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The portions were really good, also for the drinks. Huge smoothies were not expensive, the beer unfortunately was. Oh and don't forget to go to the toilets Those are a attraction itself.
Best food in Central America. Vegan tofu tacos to DIE for. I am so grateful to Happy Cow for helping me find this little gem in Antigua. Great choices, calming atmosphere, apart from the noisy traffic outside. This place is crazy expensive, but Antigua seems to be out of control expensive, and the food was incredible.
We got the Samsara platter 65Q and the sweet potato tortilla 42Q and both were quite good. The baba ganoush was the MVP, but the quinoa balls and the salad that came with the tortilla were also excellent. Pita was also unbelievably soft and delicious. Really, the food was incredible, better than much of what we get back in NYC, and that's saying a lot.
I also got the special coffee drink with cardomom, cacao, etc, whatever that is called and loved it, but my wife bitter-faced. It took a long time, even by Guatemalan standards, and the dishes came at very different times, which was fine for us, but it would be a bummer if you weren't sharing. The style of the cafe is great and they seem to have solved the problem of people asking for money at the window that someone was complaining about. They put chicken wire around the bars so it would be impossible to give money through the window.
Oh well, it just means they get less tip than I'd have otherwise given. I am in love with this place!
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I just ate the best meal of my entire trip through Central America at Samsara. I had the quinoa shawarma and the golden milk made with almond milk.
Both were incredibly delicious and I always love fusion cuisine, especially when it is so well done. I didn't see any meat on the menu, but maybe I just overlooked it?? Vegan items are clearly marked and there are vegan options for most dishes. There are also some nice sounding raw food options, including raw vegan cheesecake. They also sell some homemade products such as vegan cheese, coconut yogurt and chia bread.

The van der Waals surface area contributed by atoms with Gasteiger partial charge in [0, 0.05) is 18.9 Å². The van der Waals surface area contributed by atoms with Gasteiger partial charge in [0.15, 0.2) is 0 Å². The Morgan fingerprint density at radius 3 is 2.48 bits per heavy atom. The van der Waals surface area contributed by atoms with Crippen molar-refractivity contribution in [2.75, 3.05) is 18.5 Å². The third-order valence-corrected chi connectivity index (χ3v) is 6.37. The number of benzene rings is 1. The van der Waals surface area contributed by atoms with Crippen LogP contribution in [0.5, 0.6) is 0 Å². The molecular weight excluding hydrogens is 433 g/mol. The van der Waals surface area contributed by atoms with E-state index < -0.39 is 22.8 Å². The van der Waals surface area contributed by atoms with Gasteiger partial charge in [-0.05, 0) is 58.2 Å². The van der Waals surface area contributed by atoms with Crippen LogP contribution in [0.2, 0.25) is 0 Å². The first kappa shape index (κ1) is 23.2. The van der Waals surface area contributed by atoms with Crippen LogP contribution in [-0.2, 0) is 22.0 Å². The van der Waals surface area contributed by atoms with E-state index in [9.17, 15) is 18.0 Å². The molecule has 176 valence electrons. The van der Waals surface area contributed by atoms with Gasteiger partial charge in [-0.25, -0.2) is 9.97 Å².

Staff was lovely, too. A BIG recommendation!! This is a restaurant that is extremely pricey. We felt ripped off. The food is not bad-tasting, it is just really not that special and way too expensive. The content of Samsara is varied. With a definite emphasis on people, what people have done, what they do and what has happened to people.
Shots are cleverly intertwined. Samsara has a sense of humour. There are three memorably sequences where people laughed at the premiere, and I think this will be the same for most audiences. And of course on the flip-side there are very serious sequences filmed inside several abattoirs. These sequences are likely to be a source of controversy for viewers, just like the battery chicken farms from Baraka were.
Chicken factories are again included in Samsara.
I suspected that many people, myself included, will question that if these images seem are hard to watch, should we really continue to eat meat? Time-lapse sequences of car headlights at night are remaniscent of Koyaanisqatsi. A sulphur mine is also featured, that seems familiar to the mine in Powaqatsi , but I don't think it is the same mine.